Osteochondroma - Multiple Hereditary Exostosis

Author: Timothy J. Evans, MD


Osteochondroma is a non-cancerous growth of bone that often occurs near joints, most commonly the knee, hip and shoulder. These growths are thought to occur when part of the growth plate begins growing in the wrong direction. They will typically arise in late childhood or adolescence, grow during puberty and then remain stable once the person’s growth plates have closed.

The vast majority of these growths occur randomly. However, there are a small subset that are associated with a genetic alteration called multiple hereditary exostoses (MHE). As a result of the genetic alterations that lead to this diagnosis, the evaluation, management and surveillance of patients will be different and will be discussed separately throughout this outline.


Patients will often present with a hard, nonmobile mass near a joint. This mass may be present without symptoms; however, can be associated with tenderness upon palpation or pain with joint motion. Sometimes these lesions can cause the bones to grow incorrectly causing bone/joint deformities. Osteochondromas that have been the same size for many years and then suddenly increase in size should be evaluated promptly. Other symptoms that should provoke a patient to be evaluated include increasing pain at rest or with movement, or redness.


Your orthopedic surgeon will obtain a full history and evaluation. The physical examination will reveal many of the findings previously discussed – a hard, nonmobile, nontender/mildly tender mass within close proximity to a joint.


All patients who present with a mass in an extremity will undergo X-ray evaluation as the initial step. In addition to X-rays, your surgeon may find it necessary to order other additional tests including computer tomography (CT) scans, magnetic resonance imaging (MRI) or nuclear medicine scans (i.e. bone scan). All of these imaging studies provide different information and all of this information is then combined to assist with the diagnosis.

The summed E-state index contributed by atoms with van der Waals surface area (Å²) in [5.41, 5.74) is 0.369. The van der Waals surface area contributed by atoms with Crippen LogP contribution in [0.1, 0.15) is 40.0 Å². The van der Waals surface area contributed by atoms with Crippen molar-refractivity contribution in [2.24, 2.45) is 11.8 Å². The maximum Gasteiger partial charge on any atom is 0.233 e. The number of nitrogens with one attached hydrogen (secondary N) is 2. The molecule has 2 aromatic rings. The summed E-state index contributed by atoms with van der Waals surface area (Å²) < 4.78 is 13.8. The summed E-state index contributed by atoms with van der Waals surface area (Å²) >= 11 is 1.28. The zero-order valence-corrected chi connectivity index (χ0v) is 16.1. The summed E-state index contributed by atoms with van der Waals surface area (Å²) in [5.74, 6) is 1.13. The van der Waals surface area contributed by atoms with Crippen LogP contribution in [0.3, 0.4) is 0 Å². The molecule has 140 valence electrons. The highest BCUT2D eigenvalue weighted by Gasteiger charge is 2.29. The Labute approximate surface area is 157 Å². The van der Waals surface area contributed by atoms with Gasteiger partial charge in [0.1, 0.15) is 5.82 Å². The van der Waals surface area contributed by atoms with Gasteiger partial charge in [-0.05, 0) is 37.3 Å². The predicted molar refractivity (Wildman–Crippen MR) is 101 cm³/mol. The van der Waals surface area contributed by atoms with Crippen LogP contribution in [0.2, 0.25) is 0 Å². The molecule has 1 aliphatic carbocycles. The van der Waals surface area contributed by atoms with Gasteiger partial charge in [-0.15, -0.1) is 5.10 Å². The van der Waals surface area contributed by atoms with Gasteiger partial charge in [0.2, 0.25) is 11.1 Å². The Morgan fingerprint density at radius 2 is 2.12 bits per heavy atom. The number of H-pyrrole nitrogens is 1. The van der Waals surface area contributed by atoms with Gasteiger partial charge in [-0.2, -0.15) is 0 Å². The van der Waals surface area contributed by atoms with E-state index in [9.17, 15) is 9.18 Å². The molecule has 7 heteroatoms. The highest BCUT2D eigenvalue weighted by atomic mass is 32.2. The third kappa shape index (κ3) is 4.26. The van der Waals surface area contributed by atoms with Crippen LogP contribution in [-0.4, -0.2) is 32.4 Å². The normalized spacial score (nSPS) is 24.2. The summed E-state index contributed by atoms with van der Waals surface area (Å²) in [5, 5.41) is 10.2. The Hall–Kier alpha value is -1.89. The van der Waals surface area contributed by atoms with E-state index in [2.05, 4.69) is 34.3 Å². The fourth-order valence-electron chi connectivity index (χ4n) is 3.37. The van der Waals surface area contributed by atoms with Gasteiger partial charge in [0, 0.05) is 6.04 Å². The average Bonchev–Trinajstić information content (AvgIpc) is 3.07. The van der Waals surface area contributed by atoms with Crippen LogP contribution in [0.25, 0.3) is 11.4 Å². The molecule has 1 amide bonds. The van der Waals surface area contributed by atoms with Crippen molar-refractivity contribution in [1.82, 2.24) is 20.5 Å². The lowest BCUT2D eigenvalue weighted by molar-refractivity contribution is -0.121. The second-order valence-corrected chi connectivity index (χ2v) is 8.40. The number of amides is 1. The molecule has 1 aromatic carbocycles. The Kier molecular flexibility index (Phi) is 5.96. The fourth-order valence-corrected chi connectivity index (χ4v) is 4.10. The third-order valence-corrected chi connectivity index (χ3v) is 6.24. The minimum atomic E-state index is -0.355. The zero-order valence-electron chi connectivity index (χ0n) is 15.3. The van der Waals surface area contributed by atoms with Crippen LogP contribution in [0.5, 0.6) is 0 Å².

As discussed, patients who present with pain, mass or other symptoms within their extremities will undergo initial imaging evaluation with radiographs. The radiographs in patients with osteochondroma will reveal a mass that is connected to the bone and often appears “mushroom-like,” but could also appear more like a “mountain range.” Radiographs of each example are below (Figure 1).


 Figure 1



Osteochondromas are benign, which means they are not cancer and do not pose any risk of spreading. However, there is a chance osteochondromas could turn into a more aggressive entity – a process referred to as malignant transformation. In the “sporadic” form, this risk is very low, less than 1% of the time. However, in patients who are diagnosed with MHE there is a lifelong risk of ~10%. For this reason, in patients diagnosed with MHE, it is often recommended to receive lifelong surveillance in the form of yearly visits to their orthopedic surgeon for a physical examination and imaging. In general, osteochondromas should not limit a patient’s lifestyle and patients should be able to participate in any physical activities of their choosing. Orthopaedic oncologists specialize in the treatment of bone tumors, such as osteochondromas, as well as MHE.

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This is not intended as a substitute for professional medical advice and does not provide advice on treatments or conditions for individual patients. All health and treatment decisions must be made in consultation with your physician(s), utilizing your specific medical information. Inclusion in this is not a recommendation of any product, treatment, physician or hospital.